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Jan 27, 2010 11:07 AMPublication: The Southampton Press

Long-awaited contract between Empire and Health Alliance may be near

Jan 27, 2010 11:07 AM

After nearly six months without a contract, the East End Health Alliance and Empire BlueCross BlueShield are talking compromise, according to Alliance spokesman Paul J. Connor, and negotiations have taken a positive, “productive” turn.

While Mr. Connor stopped short of suggesting that a deal is imminent—“I can’t predict if and when we will agree on this contract,” he said this week—he admitted that “in the past five months, we haven’t seen this type of movement. Both sides are talking about compromising.”

Empire and the Alliance, which comprises Southampton Hospital, Peconic Bay Medical Center in Riverhead and Eastern Long Island Hospital in Greenport, have been at loggerheads for months over reimbursement rates Empire pays to the hospitals for treating its patients.

Although specific details about the negotiations have been kept private, State Senator Kenneth P. LaValle, who has been closely involved in the proceedings, said this week that a long-awaited deal is closer than at any other point during negotiations, which have stretched over most of the past year. He said he is confident that both sides will be pleased as their negotiations draw to a conclusion.

“In any negotiations, people must realize that there has to be a conclusion, and I think both sides are very close—whether it’s the end of this week, or next week, or the week after that,” Mr. LaValle said on Tuesday. “A lot of people worked very hard to get an agreement that works and to ensure that we can continue to have quality health care on the East End.”

Sally Kweskin, director of corporate communications for Empire, the largest private insurer on the South Fork, said on Tuesday that the two parties “continue to negotiate in good faith.”

“We feel we’re making progress,” she went on to say. “There are some fundamental issues to be resolved, but we’re feeling optimistic.”

Since August 1, the Alliance hospitals have been operating out of network after previous attempts to reach an agreement failed. Health care reimbursement rates, the amount of money insurance companies pay hospitals and doctors for various types of care given to policyholders, have been a major sticking point. Previously, Alliance had argued that Empire must raise its reimbursement rates to levels comparable with other insurance companies in the region, while Empire had argued that higher rates would result in higher premiums for subscribers. The impasse has affected many municipalities that use Empire to cover its employees and retirees, including Southampton, Riverhead and East Hampton towns, and Southampton Village. Suffolk County government alone has more than 48,000 employees, retirees and beneficiaries who subscribe to Empire.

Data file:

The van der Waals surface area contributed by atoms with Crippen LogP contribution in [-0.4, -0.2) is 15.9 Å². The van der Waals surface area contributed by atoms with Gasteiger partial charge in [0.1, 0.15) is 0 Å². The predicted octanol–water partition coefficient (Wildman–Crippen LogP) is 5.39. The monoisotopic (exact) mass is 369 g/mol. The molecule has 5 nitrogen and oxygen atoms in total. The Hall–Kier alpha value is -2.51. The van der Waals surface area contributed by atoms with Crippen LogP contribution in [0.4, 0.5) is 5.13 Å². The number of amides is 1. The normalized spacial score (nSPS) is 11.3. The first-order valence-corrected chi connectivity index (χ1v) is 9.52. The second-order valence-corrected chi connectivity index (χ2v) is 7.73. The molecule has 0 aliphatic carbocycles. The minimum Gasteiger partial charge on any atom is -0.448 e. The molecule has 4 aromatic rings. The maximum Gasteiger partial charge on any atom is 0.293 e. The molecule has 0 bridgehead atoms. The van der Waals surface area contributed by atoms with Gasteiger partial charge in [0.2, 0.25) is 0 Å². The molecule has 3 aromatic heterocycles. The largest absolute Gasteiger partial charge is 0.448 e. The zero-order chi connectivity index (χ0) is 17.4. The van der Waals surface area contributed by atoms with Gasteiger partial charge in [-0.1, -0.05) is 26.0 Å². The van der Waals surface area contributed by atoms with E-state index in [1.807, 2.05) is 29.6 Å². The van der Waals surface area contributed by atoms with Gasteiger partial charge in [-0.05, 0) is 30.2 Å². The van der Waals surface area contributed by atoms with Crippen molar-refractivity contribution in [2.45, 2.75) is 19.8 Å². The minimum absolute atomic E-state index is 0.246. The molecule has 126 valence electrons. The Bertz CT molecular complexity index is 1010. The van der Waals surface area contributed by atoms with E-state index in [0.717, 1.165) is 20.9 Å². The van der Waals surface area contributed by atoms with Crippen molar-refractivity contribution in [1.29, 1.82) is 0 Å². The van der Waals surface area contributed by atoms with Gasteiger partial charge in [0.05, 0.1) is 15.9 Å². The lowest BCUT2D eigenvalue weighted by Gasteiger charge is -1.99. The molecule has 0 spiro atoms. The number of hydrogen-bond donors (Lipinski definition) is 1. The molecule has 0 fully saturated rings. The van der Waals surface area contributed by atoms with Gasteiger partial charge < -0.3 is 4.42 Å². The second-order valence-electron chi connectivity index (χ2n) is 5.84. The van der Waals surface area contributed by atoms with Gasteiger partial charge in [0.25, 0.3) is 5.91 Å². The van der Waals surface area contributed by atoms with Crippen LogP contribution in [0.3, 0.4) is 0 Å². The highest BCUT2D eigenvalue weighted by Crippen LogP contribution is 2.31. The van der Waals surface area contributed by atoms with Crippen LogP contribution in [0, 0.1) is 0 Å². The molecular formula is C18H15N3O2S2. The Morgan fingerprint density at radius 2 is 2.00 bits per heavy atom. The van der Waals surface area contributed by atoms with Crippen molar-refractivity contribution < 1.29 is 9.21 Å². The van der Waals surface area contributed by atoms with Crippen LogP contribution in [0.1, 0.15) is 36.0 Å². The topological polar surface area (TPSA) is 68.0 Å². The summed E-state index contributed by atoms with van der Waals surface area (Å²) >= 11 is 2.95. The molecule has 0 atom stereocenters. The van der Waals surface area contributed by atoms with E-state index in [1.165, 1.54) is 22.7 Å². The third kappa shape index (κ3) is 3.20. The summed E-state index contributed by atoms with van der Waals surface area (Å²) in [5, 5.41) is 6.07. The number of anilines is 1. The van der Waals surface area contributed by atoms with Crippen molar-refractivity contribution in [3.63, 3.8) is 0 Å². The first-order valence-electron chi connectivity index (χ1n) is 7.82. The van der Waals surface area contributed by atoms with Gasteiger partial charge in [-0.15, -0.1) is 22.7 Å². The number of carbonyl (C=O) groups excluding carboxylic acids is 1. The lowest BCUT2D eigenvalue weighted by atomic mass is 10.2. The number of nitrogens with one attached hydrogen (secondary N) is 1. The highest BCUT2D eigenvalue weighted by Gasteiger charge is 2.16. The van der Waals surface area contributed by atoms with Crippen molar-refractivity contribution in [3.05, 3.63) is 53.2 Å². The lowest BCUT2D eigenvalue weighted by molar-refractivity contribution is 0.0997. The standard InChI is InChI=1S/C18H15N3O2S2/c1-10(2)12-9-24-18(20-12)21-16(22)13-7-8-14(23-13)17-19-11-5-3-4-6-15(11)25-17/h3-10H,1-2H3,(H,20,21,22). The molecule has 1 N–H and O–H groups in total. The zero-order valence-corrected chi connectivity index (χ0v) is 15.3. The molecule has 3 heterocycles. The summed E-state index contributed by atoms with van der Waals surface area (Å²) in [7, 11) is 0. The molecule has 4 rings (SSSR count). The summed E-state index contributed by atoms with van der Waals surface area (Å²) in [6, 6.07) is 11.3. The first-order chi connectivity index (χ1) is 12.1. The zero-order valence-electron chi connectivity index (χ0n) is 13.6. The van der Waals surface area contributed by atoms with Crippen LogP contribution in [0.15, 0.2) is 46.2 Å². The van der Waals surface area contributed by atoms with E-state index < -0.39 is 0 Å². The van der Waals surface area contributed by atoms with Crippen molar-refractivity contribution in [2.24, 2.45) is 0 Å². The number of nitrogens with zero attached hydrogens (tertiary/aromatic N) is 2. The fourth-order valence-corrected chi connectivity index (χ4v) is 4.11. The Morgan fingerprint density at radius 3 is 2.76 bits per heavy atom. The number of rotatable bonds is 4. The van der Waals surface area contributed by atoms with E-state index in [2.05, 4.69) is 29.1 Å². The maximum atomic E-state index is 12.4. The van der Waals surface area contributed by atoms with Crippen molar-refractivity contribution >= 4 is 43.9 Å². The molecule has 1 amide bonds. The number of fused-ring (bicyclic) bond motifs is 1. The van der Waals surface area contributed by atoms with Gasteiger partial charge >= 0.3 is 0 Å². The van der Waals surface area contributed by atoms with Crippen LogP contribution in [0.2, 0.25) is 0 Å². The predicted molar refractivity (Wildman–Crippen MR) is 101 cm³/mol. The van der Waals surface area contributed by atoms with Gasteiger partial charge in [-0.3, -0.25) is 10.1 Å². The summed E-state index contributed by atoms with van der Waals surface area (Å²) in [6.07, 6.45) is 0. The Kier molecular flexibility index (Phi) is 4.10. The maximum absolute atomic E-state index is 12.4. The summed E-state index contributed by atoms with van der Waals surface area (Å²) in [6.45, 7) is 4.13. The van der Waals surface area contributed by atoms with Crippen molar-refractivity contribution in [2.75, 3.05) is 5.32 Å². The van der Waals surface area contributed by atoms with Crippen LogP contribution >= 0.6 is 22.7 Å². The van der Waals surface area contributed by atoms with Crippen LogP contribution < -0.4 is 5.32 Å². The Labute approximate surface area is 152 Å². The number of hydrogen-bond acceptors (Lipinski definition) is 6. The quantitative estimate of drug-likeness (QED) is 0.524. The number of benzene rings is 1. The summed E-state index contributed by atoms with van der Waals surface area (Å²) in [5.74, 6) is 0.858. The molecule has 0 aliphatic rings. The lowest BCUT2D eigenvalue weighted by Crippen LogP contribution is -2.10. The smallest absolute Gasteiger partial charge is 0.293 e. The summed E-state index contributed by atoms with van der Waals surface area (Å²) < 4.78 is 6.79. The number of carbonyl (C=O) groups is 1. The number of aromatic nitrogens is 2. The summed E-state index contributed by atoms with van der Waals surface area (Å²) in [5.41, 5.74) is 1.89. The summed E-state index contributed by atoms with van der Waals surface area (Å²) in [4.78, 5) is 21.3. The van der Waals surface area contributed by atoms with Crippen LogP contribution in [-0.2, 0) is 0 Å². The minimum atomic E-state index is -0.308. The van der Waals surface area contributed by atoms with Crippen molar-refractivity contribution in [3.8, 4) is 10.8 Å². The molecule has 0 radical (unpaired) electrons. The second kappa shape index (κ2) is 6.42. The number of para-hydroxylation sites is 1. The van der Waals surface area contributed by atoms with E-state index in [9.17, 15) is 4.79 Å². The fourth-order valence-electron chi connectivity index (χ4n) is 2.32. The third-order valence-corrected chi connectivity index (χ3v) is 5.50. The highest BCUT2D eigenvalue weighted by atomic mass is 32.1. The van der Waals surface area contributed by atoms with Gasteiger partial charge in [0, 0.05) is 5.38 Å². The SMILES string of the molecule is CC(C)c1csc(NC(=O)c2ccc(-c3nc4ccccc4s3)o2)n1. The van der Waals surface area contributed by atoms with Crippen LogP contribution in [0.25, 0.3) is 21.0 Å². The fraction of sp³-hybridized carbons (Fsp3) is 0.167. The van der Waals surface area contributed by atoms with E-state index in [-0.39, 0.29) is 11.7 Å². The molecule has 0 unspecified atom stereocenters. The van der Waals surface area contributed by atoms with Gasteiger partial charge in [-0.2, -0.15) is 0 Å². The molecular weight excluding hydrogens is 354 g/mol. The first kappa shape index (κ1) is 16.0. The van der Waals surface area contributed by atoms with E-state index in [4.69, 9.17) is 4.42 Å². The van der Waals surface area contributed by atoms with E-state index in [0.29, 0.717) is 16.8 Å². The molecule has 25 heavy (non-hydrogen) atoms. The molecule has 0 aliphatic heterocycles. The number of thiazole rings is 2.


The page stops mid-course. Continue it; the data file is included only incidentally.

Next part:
During the out-of-network period, most Empire subscribers have been unable to use their health plans at Alliance hospitals for anything other than emergency care and approved procedures and treatment. Seniors subscribing to Empire’s MediBlue plan are able to access hospital care thanks to a settlement reached by the parties on that plan in late August.

At various points during the lengthy negotiations, Empire and the Alliance have openly criticized and even launched advertising campaigns against each other. Numerous “quiet periods,” in which both sides agreed to not speak to the media about their dispute, have come and gone. The last expired in late October and was followed by renewed public comments from Alliance and Empire spokespeople, each arguing that the other was at fault. The latest comments represent a considerable change in tone.

“Talks having been moving in the right direction,” Mr. Connor, who is the CEO of Eastern Long Island Hospital, said this week. “But I don’t want to build false expectation. The rosy picture is that we have seen progress.”

Negotiations are expected to continue this week.

While optimistic, Mr. LaValle cautioned against jumping to conclusions.

“I always refer to a quote by Yogi Berra,” he said. “It ain’t over till it’s over.”

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It would be such a relief if this could be settled and my insurance would once again be accepted. I just hope my premiums won't skyrocket!!!
By Mrs.Sea (268), Sag Harbor on Jan 27, 10 3:31 PM
keep hoping
By razza5350 (1911), East Hampton on Jan 27, 10 4:03 PM
They'll announce a deal at the same time they announce a rate increase. Because of all of the uncertainty I canceled my blue cross and moved to Aetna. Aetna has announced they will drop 600,000 clients to increase profits and now I receive a letter from Stony Brook that they may no longer be accepting Aetna!

Real reform now.
By peoplefirst (787), Southampton on Jan 27, 10 5:13 PM
Look at this! We're on the same side of an issue!

AETNA has been horrible!
By Frank Wheeler (1826), Northampton on Jan 28, 10 1:46 PM
Real reform HA! Does that include closed door negotiations, back room door deals, and the transparancy we were promised. I don't care who is providing voverge (INS companies or the GVT) until you can reduce the cost of care premiums will NEVER decrease.
By razza5350 (1911), East Hampton on Jan 28, 10 12:12 PM